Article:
I had a case recently where the notices were sent two or three weeks late. In addition to having been sent two or three weeks late there was a co-debtor. The co-debtor wasn’t notified and the law requires it. The sale was held at a public auction in another state. They provided the correct street address and town for the location of the public auction, but they indicated that the auction was going to be held in Maryland rather than in the foreign state where it was conducted. All of those things were flawed, which any one of them in a proper application of the law would have barred the creditor from a deficiency judgment. That case happened to be a private sale and the debtor actually as a consequence of those errors had a claim against the creditor for three times the amount of the finance charges on that vehicle.

Once we notified that creditor of the errors that had been made, the creditor dismissed that lawsuit and it was a claim for over $20,000. Those are examples of very effective defenses to claims for a deficiency judgment. That case was egregious in the fact that the errors were so obvious. Usually notices aren’t sent out three weeks late, but it’s not unusual to find one that’s been sent out two or three days late. It’s not unusual to find that a letter was generated within the proper timeframe but there was a delay of two or three days before it was deposited in the mail. You can find that out by tracking the certified mail delivery. Those are all things that you want to examine to find a defense. Once one of these errors is committed or is present it doesn’t reduce the amount that the creditor is due, it bars the creditor from recovering any amount.

Should I Ever Sue The Lender In Such a Case?

It depends on the circumstances of the case whether or not you should sue the lender. There are basically two types of sales. Maryland has laws related to repossessions and deficiencies that can be somewhat complex because there are four or five similar laws which could apply but that are different in certain particulars. You have to examine the particular car purchase and look at the contract to determine which of these laws applies. The second thing that you have to look at is whether there was a private sale of the car or a public sale. Our primary statute provides that if it’s a public sale and there’s not compliance with the statute then the creditor is barred from obtaining a deficiency judgment.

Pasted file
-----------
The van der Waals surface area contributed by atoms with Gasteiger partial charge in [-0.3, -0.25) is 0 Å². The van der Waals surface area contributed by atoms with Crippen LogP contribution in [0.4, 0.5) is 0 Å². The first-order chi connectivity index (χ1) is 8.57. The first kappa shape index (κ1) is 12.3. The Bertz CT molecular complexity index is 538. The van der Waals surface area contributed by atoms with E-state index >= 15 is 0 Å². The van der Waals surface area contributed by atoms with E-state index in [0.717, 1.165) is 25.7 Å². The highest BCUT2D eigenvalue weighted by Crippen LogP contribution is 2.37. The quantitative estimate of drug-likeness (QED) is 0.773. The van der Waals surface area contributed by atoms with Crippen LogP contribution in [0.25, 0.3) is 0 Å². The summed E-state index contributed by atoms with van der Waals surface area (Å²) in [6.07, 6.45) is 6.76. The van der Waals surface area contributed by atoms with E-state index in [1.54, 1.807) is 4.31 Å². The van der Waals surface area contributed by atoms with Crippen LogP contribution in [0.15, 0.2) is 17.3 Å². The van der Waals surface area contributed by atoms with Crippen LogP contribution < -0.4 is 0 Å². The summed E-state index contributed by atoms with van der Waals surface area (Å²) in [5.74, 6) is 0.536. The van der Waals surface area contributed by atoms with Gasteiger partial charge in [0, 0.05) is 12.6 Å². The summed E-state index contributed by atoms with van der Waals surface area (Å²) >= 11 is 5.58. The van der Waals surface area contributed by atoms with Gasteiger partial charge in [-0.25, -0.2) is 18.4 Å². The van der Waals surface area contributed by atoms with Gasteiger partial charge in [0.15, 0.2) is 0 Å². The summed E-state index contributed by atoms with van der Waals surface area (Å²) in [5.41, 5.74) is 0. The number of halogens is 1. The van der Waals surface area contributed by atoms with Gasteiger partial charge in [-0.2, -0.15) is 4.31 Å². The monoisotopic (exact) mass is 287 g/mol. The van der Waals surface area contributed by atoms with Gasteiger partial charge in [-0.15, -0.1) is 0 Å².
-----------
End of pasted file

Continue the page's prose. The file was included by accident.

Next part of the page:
There is another statute that most of the creditors will elect application of the statute in their contract, and that law makes a distinction between private sales and public sales. Again, if there is a public sale and there’s not compliance with the applicable provisions of law then the creditor is barred from recovering a deficiency judgment. In the case of a private sale, the statute doesn’t say that. What the statute does say though is that all payments that the creditor recovers must be applied to the principal. If the statute is violated, the creditor can’t recover any amounts for finance. Then you have to go back and examine the entire payment history of the transaction to determine how much of the amounts paid from the sale of the vehicle and from the debtor’s payments before the repossession were applied to finance charges. Because the debtor, if there’s been a violation of the statute, is required to recover three times the amount of the finance charges that were recovered by the creditor. While the creditors are often under the impression that electing a private sale is a better recourse for them, they are often surprised to find that that statute actually oftentimes permits the debtor to take the offensive in a legal action. Often there is not merely a bar to a deficiency judgment but the debtor could be entitled to money back. These issues have to be raised within a certain timeframe for the creditor, so it’s crucial in those cases to get an early and complete analysis by an attorney who is familiar with these laws.